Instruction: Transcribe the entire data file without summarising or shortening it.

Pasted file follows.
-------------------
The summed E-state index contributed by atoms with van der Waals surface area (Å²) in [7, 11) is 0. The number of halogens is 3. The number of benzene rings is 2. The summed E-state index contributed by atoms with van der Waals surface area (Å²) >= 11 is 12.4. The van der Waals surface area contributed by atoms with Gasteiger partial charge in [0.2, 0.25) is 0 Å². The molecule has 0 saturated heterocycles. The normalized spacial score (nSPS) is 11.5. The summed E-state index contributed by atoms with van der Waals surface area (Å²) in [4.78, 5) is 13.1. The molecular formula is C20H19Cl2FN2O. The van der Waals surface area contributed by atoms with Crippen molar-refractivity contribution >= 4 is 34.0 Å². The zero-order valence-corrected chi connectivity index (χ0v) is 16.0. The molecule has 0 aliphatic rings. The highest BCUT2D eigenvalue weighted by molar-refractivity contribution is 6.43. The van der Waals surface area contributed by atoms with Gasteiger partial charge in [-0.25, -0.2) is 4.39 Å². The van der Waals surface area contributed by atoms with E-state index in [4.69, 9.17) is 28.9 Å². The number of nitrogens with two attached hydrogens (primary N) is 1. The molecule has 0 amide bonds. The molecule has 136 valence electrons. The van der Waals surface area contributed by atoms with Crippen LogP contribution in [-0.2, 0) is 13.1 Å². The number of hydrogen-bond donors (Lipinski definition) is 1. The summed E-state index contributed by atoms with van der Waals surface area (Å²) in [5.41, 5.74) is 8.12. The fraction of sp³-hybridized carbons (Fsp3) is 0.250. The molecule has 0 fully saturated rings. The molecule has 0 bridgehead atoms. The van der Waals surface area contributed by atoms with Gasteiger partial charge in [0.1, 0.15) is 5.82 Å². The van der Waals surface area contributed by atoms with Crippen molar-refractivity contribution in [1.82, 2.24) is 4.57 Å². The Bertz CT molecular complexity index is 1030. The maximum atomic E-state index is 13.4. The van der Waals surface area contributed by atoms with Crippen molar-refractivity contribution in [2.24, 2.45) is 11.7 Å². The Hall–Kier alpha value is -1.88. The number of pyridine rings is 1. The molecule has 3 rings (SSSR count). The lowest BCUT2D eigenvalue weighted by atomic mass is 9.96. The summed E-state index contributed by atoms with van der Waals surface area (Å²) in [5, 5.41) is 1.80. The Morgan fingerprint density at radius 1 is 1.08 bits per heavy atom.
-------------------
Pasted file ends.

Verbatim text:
The summed E-state index contributed by atoms with van der Waals surface area (Å²) in [7, 11) is 0. The number of halogens is 3. The number of benzene rings is 2. The summed E-state index contributed by atoms with van der Waals surface area (Å²) >= 11 is 12.4. The van der Waals surface area contributed by atoms with Gasteiger partial charge in [0.2, 0.25) is 0 Å². The molecule has 0 saturated heterocycles. The normalized spacial score (nSPS) is 11.5. The summed E-state index contributed by atoms with van der Waals surface area (Å²) in [4.78, 5) is 13.1. The molecular formula is C20H19Cl2FN2O. The van der Waals surface area contributed by atoms with Crippen molar-refractivity contribution >= 4 is 34.0 Å². The zero-order valence-corrected chi connectivity index (χ0v) is 16.0. The molecule has 0 aliphatic rings. The highest BCUT2D eigenvalue weighted by molar-refractivity contribution is 6.43. The van der Waals surface area contributed by atoms with Gasteiger partial charge in [-0.25, -0.2) is 4.39 Å². The van der Waals surface area contributed by atoms with E-state index in [4.69, 9.17) is 28.9 Å². The number of nitrogens with two attached hydrogens (primary N) is 1. The molecule has 0 amide bonds. The molecule has 136 valence electrons. The van der Waals surface area contributed by atoms with Crippen LogP contribution in [-0.2, 0) is 13.1 Å². The number of hydrogen-bond donors (Lipinski definition) is 1. The summed E-state index contributed by atoms with van der Waals surface area (Å²) in [5.41, 5.74) is 8.12. The fraction of sp³-hybridized carbons (Fsp3) is 0.250. The molecule has 0 fully saturated rings. The molecule has 0 bridgehead atoms. The van der Waals surface area contributed by atoms with Gasteiger partial charge in [0.1, 0.15) is 5.82 Å². The van der Waals surface area contributed by atoms with Crippen molar-refractivity contribution in [1.82, 2.24) is 4.57 Å². The Bertz CT molecular complexity index is 1030. The maximum atomic E-state index is 13.4. The van der Waals surface area contributed by atoms with Crippen molar-refractivity contribution in [2.24, 2.45) is 11.7 Å². The Hall–Kier alpha value is -1.88. The number of pyridine rings is 1. The molecule has 3 rings (SSSR count). The lowest BCUT2D eigenvalue weighted by atomic mass is 9.96. The summed E-state index contributed by atoms with van der Waals surface area (Å²) in [5, 5.41) is 1.80. The Morgan fingerprint density at radius 1 is 1.08 bits per heavy atom.